EClinicalMedicine, a clinical journal by The Lancet has published the results from the Telerobotic Intervention Study, the world’s first percutaneous coronary intervention (PCI) procedures conducted from a remote location outside the catherization lab using Corindus’s CorPath technology platform.
An internationally acclaimed physician Dr. Tejas Patel, Chairman and Chief Interventional Cardiologist of the Apex Heart Institute in Ahmedabad, Gujarat, India performed elective PCI procedures using CorPath GRX Robotic System technology on five patients from a distance of approximately 20 miles (32 kilometers) from Dr. Patel’s location inside the Swaminarayan Akshardham Temple in Gandhinagar, Gujarat, India, while his partner Dr. Sanjay Shah, was onsite in the room with each patient at the Apex Heart Institute.
“I am honoured to have been a part of this medical milestone,” stated Dr. Patel. “The application of telerobotics for remote treatment has the potential to impact a significant number of lives by providing access to specialized care that may not otherwise be possible. I am pleased to share my experience with the clinical community in such a well-respected publication that is part of the Lancet family,” added Dr. Patel.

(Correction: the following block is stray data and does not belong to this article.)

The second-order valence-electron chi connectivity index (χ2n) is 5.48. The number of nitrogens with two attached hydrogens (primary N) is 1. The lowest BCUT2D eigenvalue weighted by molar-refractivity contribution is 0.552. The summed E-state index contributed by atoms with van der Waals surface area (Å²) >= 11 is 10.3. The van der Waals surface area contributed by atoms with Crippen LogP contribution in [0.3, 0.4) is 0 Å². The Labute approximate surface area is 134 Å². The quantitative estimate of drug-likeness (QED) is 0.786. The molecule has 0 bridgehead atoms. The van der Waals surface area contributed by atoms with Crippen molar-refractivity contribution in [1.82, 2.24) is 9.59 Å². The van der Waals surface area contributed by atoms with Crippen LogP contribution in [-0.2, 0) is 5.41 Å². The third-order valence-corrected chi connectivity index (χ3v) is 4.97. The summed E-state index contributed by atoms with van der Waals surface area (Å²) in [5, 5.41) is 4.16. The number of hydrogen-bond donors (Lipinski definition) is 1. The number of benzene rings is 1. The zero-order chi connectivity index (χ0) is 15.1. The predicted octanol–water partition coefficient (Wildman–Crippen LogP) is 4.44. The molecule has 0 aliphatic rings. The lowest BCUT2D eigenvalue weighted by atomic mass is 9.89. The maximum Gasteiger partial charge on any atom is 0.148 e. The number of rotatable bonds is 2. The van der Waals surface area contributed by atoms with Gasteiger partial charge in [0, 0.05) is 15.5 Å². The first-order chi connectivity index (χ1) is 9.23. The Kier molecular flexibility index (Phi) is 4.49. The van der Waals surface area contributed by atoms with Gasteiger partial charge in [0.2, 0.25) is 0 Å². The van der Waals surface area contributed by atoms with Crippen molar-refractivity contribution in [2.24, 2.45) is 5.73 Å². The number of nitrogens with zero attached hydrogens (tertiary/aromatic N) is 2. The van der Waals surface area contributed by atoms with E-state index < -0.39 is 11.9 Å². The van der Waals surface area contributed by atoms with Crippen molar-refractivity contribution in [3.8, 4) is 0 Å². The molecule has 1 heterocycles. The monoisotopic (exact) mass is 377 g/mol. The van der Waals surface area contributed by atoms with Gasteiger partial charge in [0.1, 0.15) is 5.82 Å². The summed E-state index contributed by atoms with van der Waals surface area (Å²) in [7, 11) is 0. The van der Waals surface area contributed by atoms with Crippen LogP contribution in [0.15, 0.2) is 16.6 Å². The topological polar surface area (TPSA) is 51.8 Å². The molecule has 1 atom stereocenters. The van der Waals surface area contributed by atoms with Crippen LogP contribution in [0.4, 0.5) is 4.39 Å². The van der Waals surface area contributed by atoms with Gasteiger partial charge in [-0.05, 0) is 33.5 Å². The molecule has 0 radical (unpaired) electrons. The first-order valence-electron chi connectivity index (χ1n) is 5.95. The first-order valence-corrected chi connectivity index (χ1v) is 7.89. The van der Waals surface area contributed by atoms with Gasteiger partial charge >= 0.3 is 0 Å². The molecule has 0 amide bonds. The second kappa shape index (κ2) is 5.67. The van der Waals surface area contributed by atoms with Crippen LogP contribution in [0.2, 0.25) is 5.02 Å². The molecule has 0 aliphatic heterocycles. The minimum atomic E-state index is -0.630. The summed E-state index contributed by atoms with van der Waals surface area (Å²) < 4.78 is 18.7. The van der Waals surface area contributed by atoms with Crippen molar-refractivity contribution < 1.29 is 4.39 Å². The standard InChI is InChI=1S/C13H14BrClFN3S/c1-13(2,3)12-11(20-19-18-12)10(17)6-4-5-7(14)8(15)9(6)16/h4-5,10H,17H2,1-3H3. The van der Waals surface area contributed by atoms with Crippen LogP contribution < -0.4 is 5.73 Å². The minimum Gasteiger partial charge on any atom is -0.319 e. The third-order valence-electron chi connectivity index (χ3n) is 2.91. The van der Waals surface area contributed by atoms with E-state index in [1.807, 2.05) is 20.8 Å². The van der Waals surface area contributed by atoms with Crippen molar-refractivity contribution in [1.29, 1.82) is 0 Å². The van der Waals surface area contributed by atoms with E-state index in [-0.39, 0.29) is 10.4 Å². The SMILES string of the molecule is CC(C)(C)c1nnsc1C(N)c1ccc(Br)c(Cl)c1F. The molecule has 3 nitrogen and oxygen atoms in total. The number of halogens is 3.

Corindus has pioneered the world’s first remote telerobotic intervention platform for delivering highly specialized and timely cardiovascular care to underserved patient populations with geographic barriers to treatment. The aim of the company is to expand its robotic platform to address stroke care.
“Remote procedures have the potential to transform how we deliver care when treating the most time-sensitive illness such as heart attack and stroke. The success of this study paves the way for large-scale, ling-distance telerobotic platforms across the globe, and its publication in Lancet’s EClinicalMedicine demonstrates the transformative nature of telerobotics,” said Mark Toland, President and Chief Executive Officer of Corindus Vascular Robotics. “While remote robotic procedures are still in the early stages of development, it is clear we are on track to expand patient’s access to care, while reducing their time to treatment,” Toland concluded.